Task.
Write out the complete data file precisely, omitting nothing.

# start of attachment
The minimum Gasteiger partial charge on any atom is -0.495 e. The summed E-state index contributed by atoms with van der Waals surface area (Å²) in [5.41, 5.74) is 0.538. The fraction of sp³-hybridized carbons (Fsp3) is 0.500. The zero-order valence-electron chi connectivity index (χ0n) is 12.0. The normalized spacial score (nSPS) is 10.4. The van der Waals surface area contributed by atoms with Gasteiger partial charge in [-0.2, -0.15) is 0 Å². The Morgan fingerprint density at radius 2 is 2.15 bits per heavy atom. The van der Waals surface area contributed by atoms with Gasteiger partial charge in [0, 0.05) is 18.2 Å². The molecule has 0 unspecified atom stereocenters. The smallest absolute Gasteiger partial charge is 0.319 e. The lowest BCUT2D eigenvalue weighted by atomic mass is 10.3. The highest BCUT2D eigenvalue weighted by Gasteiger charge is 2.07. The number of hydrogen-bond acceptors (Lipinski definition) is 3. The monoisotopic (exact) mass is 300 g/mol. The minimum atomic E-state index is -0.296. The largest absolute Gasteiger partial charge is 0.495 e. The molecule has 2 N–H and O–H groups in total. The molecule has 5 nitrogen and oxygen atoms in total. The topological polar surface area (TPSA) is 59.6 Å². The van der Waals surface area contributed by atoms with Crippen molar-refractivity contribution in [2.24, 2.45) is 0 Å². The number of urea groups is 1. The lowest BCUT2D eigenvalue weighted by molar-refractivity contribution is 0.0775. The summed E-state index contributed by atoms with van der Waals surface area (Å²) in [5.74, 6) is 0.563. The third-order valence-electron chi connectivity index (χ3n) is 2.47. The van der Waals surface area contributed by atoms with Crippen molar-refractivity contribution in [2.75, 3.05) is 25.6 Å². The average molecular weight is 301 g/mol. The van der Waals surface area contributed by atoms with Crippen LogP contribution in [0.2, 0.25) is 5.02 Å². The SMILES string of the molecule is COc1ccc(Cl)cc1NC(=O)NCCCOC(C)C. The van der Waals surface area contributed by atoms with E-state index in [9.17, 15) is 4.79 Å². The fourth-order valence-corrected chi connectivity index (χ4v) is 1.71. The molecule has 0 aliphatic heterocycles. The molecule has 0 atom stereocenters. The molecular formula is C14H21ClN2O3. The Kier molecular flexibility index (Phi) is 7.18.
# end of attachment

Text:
The minimum Gasteiger partial charge on any atom is -0.495 e. The summed E-state index contributed by atoms with van der Waals surface area (Å²) in [5.41, 5.74) is 0.538. The fraction of sp³-hybridized carbons (Fsp3) is 0.500. The zero-order valence-electron chi connectivity index (χ0n) is 12.0. The normalized spacial score (nSPS) is 10.4. The van der Waals surface area contributed by atoms with Gasteiger partial charge in [-0.2, -0.15) is 0 Å². The Morgan fingerprint density at radius 2 is 2.15 bits per heavy atom. The van der Waals surface area contributed by atoms with Gasteiger partial charge in [0, 0.05) is 18.2 Å². The molecule has 0 unspecified atom stereocenters. The smallest absolute Gasteiger partial charge is 0.319 e. The lowest BCUT2D eigenvalue weighted by atomic mass is 10.3. The highest BCUT2D eigenvalue weighted by Gasteiger charge is 2.07. The number of hydrogen-bond acceptors (Lipinski definition) is 3. The monoisotopic (exact) mass is 300 g/mol. The minimum atomic E-state index is -0.296. The largest absolute Gasteiger partial charge is 0.495 e. The molecule has 2 N–H and O–H groups in total. The molecule has 5 nitrogen and oxygen atoms in total. The topological polar surface area (TPSA) is 59.6 Å². The van der Waals surface area contributed by atoms with Crippen molar-refractivity contribution in [2.24, 2.45) is 0 Å². The number of urea groups is 1. The lowest BCUT2D eigenvalue weighted by molar-refractivity contribution is 0.0775. The summed E-state index contributed by atoms with van der Waals surface area (Å²) in [5.74, 6) is 0.563. The third-order valence-electron chi connectivity index (χ3n) is 2.47. The van der Waals surface area contributed by atoms with Crippen molar-refractivity contribution in [2.75, 3.05) is 25.6 Å². The average molecular weight is 301 g/mol. The van der Waals surface area contributed by atoms with Crippen LogP contribution in [0.2, 0.25) is 5.02 Å². The SMILES string of the molecule is COc1ccc(Cl)cc1NC(=O)NCCCOC(C)C. The van der Waals surface area contributed by atoms with E-state index in [9.17, 15) is 4.79 Å². The fourth-order valence-corrected chi connectivity index (χ4v) is 1.71. The molecule has 0 aliphatic heterocycles. The molecule has 0 atom stereocenters. The molecular formula is C14H21ClN2O3. The Kier molecular flexibility index (Phi) is 7.18.